"And while we wait, children and elderly people develop preventable cancers, toddlers are run over in driveways, workers are debilitated by respiratory diseases, and the planet warms."

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"Rules that come out of federal regulatory agencies now take an average of four to eight years to complete. They are based on comprehensive reviews of scientific literature by experts, cost benefit analyses, of testimony and materials gathered from a myriad of stakeholder, including representatives of regulated industries, public comments, and consultations. Industry representatives have multiple opportunities to weigh in; public interest advocates, parents, consumers, and small businesses less so.

"Centralized review of proposed and final rules by staff at the Office of Information and Regulatory Affairs (OIRA) at the Office of Management and Budget in the White House delays results by months and even years, by requiring duplicative cost-benefit analyses and new analytic requirements, and though the exertion of behind-the-scenes pressure on agency personnel to change the rules they developed, almost always in ways that weaken their public protection benefits."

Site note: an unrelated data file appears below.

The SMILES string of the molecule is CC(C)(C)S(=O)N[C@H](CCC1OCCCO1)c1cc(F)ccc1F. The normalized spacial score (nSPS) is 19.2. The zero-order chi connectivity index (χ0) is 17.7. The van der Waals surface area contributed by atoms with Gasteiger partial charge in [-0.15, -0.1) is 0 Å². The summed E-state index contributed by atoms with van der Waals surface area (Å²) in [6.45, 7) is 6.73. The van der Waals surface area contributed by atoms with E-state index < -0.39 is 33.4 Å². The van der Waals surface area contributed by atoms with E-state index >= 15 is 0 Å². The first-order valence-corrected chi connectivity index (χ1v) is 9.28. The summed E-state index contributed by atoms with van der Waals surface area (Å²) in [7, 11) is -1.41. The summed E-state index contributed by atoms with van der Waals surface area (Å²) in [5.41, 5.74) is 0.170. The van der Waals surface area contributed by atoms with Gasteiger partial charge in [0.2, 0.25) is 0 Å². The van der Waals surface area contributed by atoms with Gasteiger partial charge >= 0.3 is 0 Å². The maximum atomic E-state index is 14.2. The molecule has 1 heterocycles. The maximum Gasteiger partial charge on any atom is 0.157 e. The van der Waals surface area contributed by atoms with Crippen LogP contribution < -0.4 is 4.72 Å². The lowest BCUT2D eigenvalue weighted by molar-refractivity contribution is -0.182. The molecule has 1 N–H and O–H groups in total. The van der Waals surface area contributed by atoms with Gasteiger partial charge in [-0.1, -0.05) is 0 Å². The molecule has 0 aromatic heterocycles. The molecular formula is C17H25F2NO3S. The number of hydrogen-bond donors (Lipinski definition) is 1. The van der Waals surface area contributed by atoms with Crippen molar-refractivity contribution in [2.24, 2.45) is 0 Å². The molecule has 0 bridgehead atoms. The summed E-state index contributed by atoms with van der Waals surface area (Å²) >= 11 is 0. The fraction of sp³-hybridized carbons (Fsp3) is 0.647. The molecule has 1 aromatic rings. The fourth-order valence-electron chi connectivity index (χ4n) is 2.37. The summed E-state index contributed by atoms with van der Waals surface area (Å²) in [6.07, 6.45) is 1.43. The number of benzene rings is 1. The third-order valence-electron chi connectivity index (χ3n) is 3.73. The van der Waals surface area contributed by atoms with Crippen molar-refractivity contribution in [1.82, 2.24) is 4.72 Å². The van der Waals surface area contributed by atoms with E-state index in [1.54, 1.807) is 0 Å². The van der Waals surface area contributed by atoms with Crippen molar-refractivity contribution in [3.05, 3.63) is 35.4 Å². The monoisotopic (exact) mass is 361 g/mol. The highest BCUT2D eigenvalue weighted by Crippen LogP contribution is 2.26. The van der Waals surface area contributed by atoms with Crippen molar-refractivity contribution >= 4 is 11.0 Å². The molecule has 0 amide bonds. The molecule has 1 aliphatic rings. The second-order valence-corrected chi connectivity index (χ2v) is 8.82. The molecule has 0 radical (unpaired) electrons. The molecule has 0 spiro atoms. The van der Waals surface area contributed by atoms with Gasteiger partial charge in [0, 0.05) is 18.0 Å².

A few examples of why that is a problem:

  • A rule to reduce coal miners' exposure to coal dust, submitted by the Mine Safety and Health Administration, has been under review at the White House Office of Information and Regulatory Affairs since August 2013, well beyond the 90-day limit the office has to look over such standards. Between 1998 and 2007, more than 10,000 miners died from black lung disease, and the prevalence of black lung cases has more than doubled since the mid-1990s.